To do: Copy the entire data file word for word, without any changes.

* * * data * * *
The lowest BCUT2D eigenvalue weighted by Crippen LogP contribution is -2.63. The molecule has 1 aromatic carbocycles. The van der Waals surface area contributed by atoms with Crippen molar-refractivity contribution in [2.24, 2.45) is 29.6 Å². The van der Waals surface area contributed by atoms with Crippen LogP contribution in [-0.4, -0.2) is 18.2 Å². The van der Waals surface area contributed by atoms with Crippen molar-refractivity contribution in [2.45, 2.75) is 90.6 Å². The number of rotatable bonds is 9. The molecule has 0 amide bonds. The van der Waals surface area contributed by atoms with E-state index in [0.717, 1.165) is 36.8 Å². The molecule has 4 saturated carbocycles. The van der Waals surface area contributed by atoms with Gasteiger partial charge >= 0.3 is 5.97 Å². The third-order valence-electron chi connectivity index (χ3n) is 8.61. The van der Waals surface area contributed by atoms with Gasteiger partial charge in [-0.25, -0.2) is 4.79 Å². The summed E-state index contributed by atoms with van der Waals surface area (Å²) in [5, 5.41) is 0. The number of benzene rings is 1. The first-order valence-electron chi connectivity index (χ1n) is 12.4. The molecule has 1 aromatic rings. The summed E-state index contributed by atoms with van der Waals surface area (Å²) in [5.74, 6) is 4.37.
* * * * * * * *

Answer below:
The lowest BCUT2D eigenvalue weighted by Crippen LogP contribution is -2.63. The molecule has 1 aromatic carbocycles. The van der Waals surface area contributed by atoms with Crippen molar-refractivity contribution in [2.24, 2.45) is 29.6 Å². The van der Waals surface area contributed by atoms with Crippen LogP contribution in [-0.4, -0.2) is 18.2 Å². The van der Waals surface area contributed by atoms with Crippen molar-refractivity contribution in [2.45, 2.75) is 90.6 Å². The number of rotatable bonds is 9. The molecule has 0 amide bonds. The van der Waals surface area contributed by atoms with E-state index in [0.717, 1.165) is 36.8 Å². The molecule has 4 saturated carbocycles. The van der Waals surface area contributed by atoms with Gasteiger partial charge >= 0.3 is 5.97 Å². The third-order valence-electron chi connectivity index (χ3n) is 8.61. The van der Waals surface area contributed by atoms with Gasteiger partial charge in [-0.25, -0.2) is 4.79 Å². The summed E-state index contributed by atoms with van der Waals surface area (Å²) in [5, 5.41) is 0. The number of benzene rings is 1. The first-order valence-electron chi connectivity index (χ1n) is 12.4. The molecule has 1 aromatic rings. The summed E-state index contributed by atoms with van der Waals surface area (Å²) in [5.74, 6) is 4.37.